Stephanie Mencimer

Stephanie Mencimer

Reporter

Stephanie works in Mother Jones' Washington bureau. A Utah native and graduate of a crappy public university not worth mentioning, she has spent several years hanging out with angry white people who occasionally don tricorne hats and come to lunch meetings heavily armed.

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Stephanie covers legal affairs and domestic policy in Mother Jones' Washington bureau. She is the author of Blocking the Courthouse Door: How the Republican Party and Its Corporate Allies Are Taking Away Your Right to Sue. A contributing editor of the Washington Monthly, a former investigative reporter at the Washington Post, and a senior writer at the Washington City Paper, she was nominated for a National Magazine Award in 2004 for a Washington Monthly article about myths surrounding the medical malpractice system. In 2000, she won the Harry Chapin Media award for reporting on poverty and hunger, and her 2010 story in Mother Jones of the collapse of the welfare system in Georgia and elsewhere won a Casey Medal for Meritorious Journalism.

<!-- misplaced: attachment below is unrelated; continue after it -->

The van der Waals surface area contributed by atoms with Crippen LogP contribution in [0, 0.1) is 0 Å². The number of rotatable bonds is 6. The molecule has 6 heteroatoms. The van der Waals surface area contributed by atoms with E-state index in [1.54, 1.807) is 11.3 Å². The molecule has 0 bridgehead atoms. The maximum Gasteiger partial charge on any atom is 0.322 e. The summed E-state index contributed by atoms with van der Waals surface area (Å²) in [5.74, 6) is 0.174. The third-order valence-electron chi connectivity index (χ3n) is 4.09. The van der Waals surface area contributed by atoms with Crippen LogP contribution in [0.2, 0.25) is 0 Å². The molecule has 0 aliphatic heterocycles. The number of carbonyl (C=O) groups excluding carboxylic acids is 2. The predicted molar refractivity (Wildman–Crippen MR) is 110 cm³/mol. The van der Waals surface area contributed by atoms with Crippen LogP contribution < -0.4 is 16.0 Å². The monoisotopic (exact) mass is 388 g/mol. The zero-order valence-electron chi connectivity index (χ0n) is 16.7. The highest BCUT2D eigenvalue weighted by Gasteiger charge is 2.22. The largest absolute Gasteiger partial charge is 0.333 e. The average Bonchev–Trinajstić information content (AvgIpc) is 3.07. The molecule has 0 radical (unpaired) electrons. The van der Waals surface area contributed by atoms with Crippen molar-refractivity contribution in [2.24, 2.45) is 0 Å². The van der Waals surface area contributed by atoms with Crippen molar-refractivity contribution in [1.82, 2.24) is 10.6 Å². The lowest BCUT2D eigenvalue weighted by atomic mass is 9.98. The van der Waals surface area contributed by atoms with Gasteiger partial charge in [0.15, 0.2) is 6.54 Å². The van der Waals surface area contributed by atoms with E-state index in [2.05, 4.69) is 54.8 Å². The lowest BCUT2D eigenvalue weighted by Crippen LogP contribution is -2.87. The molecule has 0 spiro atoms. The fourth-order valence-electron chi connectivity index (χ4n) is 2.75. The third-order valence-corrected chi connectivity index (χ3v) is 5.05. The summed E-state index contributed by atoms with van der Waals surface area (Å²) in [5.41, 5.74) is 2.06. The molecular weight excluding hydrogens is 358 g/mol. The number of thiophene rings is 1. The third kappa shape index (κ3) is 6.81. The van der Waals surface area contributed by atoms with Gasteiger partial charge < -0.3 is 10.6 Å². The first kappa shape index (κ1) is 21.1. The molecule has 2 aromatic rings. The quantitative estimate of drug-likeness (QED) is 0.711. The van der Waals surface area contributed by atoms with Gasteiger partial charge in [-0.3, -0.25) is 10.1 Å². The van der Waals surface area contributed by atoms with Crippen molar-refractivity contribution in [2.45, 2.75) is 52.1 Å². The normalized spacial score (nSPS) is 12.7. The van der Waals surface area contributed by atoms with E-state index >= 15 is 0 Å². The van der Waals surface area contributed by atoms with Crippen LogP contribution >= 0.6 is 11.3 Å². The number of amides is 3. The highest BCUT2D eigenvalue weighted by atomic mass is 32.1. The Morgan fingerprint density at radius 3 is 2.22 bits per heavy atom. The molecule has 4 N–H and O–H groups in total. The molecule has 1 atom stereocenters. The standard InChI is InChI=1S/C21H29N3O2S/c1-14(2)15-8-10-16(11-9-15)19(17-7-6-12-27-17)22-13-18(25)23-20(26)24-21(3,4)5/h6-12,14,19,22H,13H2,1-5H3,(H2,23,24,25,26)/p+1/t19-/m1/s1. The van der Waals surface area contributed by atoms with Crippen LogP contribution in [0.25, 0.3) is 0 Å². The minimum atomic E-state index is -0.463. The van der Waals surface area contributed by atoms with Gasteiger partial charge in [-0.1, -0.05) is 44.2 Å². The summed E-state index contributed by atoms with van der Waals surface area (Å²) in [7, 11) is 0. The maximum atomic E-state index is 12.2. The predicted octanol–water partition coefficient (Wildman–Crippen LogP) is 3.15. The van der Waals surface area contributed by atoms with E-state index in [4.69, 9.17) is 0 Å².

Tea Partiers Backing Scott Walker May Run Afoul of IRS

The tea party movement is kicking into gear again, buoyed by the success of Richard Mourdock in defeating longtime Sen. Richard Lugar in Indiana's GOP primary. They're intent on proving that the movement is not dead, as so many commentators have declared. To that end, the Tea Party Patriots (TPP), which claims to be one of the movement's largest national umbrella groups, is recruiting volunteers for phone banks and promising a massive outpouring of support for embattled Wisconsin Gov. Scott Walker. The tea party has already been active in the recall fight, but is preparing to go all out in the last few weeks before the election.